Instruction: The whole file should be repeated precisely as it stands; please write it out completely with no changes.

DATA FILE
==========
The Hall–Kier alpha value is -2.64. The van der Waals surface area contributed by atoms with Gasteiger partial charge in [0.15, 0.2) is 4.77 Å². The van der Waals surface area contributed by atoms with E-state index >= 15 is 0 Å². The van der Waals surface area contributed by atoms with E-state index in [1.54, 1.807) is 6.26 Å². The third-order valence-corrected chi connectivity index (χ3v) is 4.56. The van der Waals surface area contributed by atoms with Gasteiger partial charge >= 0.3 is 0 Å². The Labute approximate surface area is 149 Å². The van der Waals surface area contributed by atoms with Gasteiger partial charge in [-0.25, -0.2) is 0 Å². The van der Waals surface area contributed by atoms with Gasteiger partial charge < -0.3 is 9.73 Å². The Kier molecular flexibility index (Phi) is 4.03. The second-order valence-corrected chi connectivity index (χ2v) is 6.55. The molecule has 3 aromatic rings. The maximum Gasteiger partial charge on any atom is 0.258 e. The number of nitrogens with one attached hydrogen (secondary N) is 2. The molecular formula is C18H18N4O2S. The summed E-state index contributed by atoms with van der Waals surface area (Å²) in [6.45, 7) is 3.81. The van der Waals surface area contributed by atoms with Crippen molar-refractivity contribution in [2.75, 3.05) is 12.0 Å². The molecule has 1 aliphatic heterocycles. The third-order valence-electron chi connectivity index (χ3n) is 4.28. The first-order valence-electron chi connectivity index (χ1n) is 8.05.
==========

The Hall–Kier alpha value is -2.64. The van der Waals surface area contributed by atoms with Gasteiger partial charge in [0.15, 0.2) is 4.77 Å². The van der Waals surface area contributed by atoms with E-state index >= 15 is 0 Å². The van der Waals surface area contributed by atoms with E-state index in [1.54, 1.807) is 6.26 Å². The third-order valence-corrected chi connectivity index (χ3v) is 4.56. The van der Waals surface area contributed by atoms with Gasteiger partial charge >= 0.3 is 0 Å². The Labute approximate surface area is 149 Å². The van der Waals surface area contributed by atoms with Gasteiger partial charge in [-0.25, -0.2) is 0 Å². The van der Waals surface area contributed by atoms with Gasteiger partial charge < -0.3 is 9.73 Å². The Kier molecular flexibility index (Phi) is 4.03. The second-order valence-corrected chi connectivity index (χ2v) is 6.55. The molecule has 3 aromatic rings. The maximum Gasteiger partial charge on any atom is 0.258 e. The number of nitrogens with one attached hydrogen (secondary N) is 2. The molecular formula is C18H18N4O2S. The summed E-state index contributed by atoms with van der Waals surface area (Å²) in [6.45, 7) is 3.81. The van der Waals surface area contributed by atoms with Crippen molar-refractivity contribution in [2.75, 3.05) is 12.0 Å². The molecule has 1 aliphatic heterocycles. The third-order valence-electron chi connectivity index (χ3n) is 4.28. The first-order valence-electron chi connectivity index (χ1n) is 8.05.